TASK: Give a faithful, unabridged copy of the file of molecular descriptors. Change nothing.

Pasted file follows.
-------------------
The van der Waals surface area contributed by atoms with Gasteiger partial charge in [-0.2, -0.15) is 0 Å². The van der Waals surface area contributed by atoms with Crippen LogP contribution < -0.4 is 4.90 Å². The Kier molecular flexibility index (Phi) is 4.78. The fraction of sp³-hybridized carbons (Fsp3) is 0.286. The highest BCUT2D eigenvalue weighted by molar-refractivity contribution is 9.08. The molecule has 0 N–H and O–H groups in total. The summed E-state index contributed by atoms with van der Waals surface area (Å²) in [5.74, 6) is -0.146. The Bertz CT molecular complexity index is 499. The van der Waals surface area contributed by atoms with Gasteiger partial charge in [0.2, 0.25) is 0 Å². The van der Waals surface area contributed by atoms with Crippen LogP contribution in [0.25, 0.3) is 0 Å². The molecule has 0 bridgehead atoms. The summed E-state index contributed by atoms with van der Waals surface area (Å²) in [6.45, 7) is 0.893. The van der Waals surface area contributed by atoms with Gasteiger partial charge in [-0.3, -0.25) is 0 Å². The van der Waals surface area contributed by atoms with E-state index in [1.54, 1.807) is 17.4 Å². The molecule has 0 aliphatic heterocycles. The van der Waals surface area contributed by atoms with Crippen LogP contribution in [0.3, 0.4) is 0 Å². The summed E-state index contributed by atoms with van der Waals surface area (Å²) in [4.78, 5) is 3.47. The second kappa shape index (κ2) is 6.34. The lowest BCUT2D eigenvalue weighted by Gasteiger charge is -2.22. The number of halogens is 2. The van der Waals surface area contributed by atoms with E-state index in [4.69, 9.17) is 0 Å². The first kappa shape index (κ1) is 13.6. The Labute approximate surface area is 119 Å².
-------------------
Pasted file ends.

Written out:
The van der Waals surface area contributed by atoms with Gasteiger partial charge in [-0.2, -0.15) is 0 Å². The van der Waals surface area contributed by atoms with Crippen LogP contribution < -0.4 is 4.90 Å². The Kier molecular flexibility index (Phi) is 4.78. The fraction of sp³-hybridized carbons (Fsp3) is 0.286. The highest BCUT2D eigenvalue weighted by molar-refractivity contribution is 9.08. The molecule has 0 N–H and O–H groups in total. The summed E-state index contributed by atoms with van der Waals surface area (Å²) in [5.74, 6) is -0.146. The Bertz CT molecular complexity index is 499. The van der Waals surface area contributed by atoms with Gasteiger partial charge in [0.2, 0.25) is 0 Å². The van der Waals surface area contributed by atoms with Crippen LogP contribution in [0.25, 0.3) is 0 Å². The molecule has 0 bridgehead atoms. The summed E-state index contributed by atoms with van der Waals surface area (Å²) in [6.45, 7) is 0.893. The van der Waals surface area contributed by atoms with Gasteiger partial charge in [-0.3, -0.25) is 0 Å². The van der Waals surface area contributed by atoms with E-state index in [1.54, 1.807) is 17.4 Å². The molecule has 0 aliphatic heterocycles. The van der Waals surface area contributed by atoms with Crippen LogP contribution in [0.3, 0.4) is 0 Å². The summed E-state index contributed by atoms with van der Waals surface area (Å²) in [4.78, 5) is 3.47. The second kappa shape index (κ2) is 6.34. The lowest BCUT2D eigenvalue weighted by Gasteiger charge is -2.22. The number of halogens is 2. The van der Waals surface area contributed by atoms with E-state index in [4.69, 9.17) is 0 Å². The first kappa shape index (κ1) is 13.6. The Labute approximate surface area is 119 Å².